Stranger Things Booklist: This One’s for the Kids
It’s a booklist kind of week.
Like many children of the 80s I’ve been just delighted by the Netflix 8-part horror fest Stranger Things. I may not get most of the Stephen King and John Carpenter references but the E.T., Aliens, and Akira stuff hits home hard. For work I decided to put up a Stranger Things recommended book display for adult type folks. When I looked online I could only find about two or three such lists already in existence. Odd. But of course, then I started thinking about children’s books. Creeeeeepy children’s books.
When I was a kid, lots of children saw Gremlins, Nightmare on Elm Street, and any number of other horror films. Kids today would get a huge kick out of Stranger Things if they managed to see it. So for those kids who like their books a little eerie, a little creepy, and chock full of monsters and evil scientists, here’s a Stranger Things reading list. Hold onto it for Halloween if you so choose. Just don’t read it if you don’t want things spoiled for you. I may give a couple things away.
Stranger Things Booklist
The Jumbies by Tracey Baptiste
Seems appropriate to start with this one. There’s something creepy in the forests stealing the children. Enterprising kids have to outsmart an otherworldly being. Plants and nature play a big part in everything. And it has this nice off-putting vibe to it as well. It would make excellent children’s horror film, if it came to that.
The Inn Between by Marina Cohen
Have you read this one yet? It came out in March and was advertised as “The Shining meets Hotel California” which is one of the more enticing blurbs I’ve come across in a long time. I finished it recently and was quite taken with it. Like Stranger Things, family members disappear unexpectedly and other family members’ voices are heard without being seen. Add in the monster in the basement (monsters?) and you’ve got yourself a VERY misleadingly cutesy cover for what turns out to be a good frightening read. Think of it as Wait Till Helen Comes for the 21st century.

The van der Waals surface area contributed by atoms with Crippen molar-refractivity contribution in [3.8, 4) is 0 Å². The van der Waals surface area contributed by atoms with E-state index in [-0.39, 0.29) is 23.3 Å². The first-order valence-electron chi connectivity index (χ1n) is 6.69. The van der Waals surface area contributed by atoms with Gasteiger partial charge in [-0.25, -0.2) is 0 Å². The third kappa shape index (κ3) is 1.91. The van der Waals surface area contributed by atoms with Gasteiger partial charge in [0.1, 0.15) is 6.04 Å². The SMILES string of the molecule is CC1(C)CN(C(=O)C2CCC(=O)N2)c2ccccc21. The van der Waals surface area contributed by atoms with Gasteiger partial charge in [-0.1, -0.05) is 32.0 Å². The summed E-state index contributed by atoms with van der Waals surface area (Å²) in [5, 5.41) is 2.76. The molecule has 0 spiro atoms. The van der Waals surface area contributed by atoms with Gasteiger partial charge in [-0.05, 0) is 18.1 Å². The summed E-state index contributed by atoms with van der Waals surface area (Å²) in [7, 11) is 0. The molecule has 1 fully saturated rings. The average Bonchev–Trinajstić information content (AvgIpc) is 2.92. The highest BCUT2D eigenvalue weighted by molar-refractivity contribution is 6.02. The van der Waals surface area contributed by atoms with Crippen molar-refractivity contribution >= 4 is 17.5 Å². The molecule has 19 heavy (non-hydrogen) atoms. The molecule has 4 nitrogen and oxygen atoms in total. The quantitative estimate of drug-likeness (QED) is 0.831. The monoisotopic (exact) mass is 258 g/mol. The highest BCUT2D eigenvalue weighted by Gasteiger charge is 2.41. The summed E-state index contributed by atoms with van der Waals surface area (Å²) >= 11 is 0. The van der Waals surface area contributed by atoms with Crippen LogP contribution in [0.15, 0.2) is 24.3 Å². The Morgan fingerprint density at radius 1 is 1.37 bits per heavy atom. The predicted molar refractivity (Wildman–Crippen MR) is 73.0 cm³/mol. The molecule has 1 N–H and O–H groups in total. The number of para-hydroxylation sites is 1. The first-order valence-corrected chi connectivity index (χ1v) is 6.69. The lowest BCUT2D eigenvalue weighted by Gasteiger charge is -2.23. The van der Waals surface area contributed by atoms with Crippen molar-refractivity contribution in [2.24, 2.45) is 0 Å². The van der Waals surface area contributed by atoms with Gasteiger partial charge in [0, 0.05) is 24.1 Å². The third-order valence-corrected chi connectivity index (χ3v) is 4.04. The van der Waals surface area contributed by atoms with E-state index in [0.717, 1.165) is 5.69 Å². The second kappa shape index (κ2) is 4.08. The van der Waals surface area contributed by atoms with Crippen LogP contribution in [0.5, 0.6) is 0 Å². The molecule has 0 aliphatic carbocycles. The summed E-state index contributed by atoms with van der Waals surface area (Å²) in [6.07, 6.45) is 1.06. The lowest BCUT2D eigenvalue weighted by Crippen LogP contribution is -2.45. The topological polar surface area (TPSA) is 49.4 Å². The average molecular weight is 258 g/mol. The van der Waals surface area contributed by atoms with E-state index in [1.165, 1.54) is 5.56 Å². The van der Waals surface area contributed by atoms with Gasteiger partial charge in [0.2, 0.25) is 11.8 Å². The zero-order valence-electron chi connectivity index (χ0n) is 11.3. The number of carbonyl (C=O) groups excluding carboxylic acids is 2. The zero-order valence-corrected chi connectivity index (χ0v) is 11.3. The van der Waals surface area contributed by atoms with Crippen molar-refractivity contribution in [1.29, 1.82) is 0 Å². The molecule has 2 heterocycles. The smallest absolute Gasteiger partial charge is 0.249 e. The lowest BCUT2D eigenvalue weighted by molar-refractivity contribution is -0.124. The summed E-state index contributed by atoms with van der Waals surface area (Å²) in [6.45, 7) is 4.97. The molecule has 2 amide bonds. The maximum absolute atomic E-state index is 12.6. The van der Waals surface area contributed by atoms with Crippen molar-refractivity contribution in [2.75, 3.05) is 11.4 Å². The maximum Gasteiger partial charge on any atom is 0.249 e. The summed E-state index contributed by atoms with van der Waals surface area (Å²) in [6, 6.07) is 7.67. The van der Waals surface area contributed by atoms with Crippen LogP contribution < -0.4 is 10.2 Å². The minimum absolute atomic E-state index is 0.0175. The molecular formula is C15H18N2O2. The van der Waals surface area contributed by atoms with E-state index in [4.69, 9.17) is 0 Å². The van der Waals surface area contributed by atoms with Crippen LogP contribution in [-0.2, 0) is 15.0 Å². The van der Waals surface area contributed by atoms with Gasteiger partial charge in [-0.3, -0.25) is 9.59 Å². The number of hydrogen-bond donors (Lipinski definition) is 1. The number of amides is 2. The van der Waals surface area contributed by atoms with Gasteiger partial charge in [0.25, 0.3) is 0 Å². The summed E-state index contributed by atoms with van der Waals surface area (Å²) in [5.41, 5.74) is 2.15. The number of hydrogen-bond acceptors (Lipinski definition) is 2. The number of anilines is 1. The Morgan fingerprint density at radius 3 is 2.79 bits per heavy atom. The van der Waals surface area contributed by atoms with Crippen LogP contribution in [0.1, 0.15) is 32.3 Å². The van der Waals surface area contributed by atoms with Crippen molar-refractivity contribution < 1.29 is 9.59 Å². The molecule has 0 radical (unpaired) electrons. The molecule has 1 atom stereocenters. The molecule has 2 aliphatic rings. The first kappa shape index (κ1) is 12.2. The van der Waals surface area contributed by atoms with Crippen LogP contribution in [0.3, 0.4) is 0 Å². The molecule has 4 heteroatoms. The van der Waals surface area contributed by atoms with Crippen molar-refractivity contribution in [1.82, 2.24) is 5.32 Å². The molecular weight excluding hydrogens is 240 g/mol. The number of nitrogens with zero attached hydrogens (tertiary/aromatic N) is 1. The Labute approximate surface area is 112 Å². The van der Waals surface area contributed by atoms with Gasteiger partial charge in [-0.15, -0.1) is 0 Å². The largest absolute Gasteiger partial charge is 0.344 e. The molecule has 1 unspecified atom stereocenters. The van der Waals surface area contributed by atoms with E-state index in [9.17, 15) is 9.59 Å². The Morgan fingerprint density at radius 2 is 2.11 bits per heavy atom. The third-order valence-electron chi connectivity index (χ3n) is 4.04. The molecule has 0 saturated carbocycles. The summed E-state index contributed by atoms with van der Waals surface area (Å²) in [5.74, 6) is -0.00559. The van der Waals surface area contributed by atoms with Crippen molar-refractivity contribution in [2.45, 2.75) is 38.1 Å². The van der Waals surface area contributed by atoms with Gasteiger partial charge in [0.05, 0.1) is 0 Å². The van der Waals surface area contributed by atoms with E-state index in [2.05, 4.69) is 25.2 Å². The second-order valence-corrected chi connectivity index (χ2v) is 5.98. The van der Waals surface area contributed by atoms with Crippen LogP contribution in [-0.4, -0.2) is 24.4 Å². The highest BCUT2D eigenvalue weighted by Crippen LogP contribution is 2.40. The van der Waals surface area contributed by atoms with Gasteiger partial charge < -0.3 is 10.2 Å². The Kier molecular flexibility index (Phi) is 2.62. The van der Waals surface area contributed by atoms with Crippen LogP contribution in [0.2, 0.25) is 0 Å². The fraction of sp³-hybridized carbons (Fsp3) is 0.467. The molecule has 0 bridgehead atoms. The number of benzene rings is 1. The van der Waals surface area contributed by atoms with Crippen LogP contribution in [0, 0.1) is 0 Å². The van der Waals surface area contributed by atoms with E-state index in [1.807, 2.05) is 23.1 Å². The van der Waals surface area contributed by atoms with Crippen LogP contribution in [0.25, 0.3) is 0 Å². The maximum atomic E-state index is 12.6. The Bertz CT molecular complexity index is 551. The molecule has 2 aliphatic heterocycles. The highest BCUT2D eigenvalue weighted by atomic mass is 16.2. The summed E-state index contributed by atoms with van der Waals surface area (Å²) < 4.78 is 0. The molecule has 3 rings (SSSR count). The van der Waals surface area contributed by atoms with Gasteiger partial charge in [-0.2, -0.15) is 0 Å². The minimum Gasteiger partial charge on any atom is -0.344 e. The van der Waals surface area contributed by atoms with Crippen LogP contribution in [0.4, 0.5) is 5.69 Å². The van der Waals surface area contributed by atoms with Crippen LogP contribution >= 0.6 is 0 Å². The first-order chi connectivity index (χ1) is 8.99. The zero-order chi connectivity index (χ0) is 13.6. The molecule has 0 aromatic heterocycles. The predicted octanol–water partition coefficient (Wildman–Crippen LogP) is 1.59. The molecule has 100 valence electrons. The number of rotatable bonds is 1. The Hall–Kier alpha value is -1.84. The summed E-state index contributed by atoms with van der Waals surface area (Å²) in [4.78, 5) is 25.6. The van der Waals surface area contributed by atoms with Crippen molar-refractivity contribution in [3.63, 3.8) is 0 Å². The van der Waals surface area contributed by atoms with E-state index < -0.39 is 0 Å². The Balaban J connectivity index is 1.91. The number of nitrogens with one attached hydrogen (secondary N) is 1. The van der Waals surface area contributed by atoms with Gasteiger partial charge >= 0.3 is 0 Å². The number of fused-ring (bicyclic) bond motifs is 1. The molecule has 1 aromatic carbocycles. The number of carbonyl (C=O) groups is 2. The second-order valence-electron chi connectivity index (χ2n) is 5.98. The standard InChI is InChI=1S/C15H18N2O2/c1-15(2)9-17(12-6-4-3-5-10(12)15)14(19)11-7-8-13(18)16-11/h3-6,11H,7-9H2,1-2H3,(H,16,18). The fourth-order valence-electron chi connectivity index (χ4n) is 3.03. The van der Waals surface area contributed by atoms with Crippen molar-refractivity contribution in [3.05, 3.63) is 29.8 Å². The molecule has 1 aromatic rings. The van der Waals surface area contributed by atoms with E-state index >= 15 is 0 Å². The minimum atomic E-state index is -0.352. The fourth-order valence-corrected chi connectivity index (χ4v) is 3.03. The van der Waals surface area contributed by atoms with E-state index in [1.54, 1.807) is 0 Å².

Zombie Baseball Beatdown by Paolo Bacigalupi
Grab this one if the thing you liked about Stranger Things was the group of boys uncovering an insidious plot created by evil (local) scientists. Granted, there are more zombie cows in this book than there were in Stranger Things, but there are also good jump-out-of-your-seat scare moments too.
The Flinkwater Factor by Pete Hautman
Of course, when I remembered the evil scientists in Bacigalupi’s books, that naturally led to a reminder about the evil scientists in Hautman’s. And as an extra added bonus, Hautman’s book has someone of superior abilities escaping from the scientists’ lab. In this case it’s a dog, not a girl, but it probably says a lot more words in one page than El does in the whole series.
The Nest by Kenneth Oppel
The monster of this piece is a bit more talkative (not to mention seductive) than the monster of Stranger Things. But we’ve got creepy messages through telephones, blurred lines between fantasy and reality, and that moment when you open a door in your house and discover a horror show waiting just for you.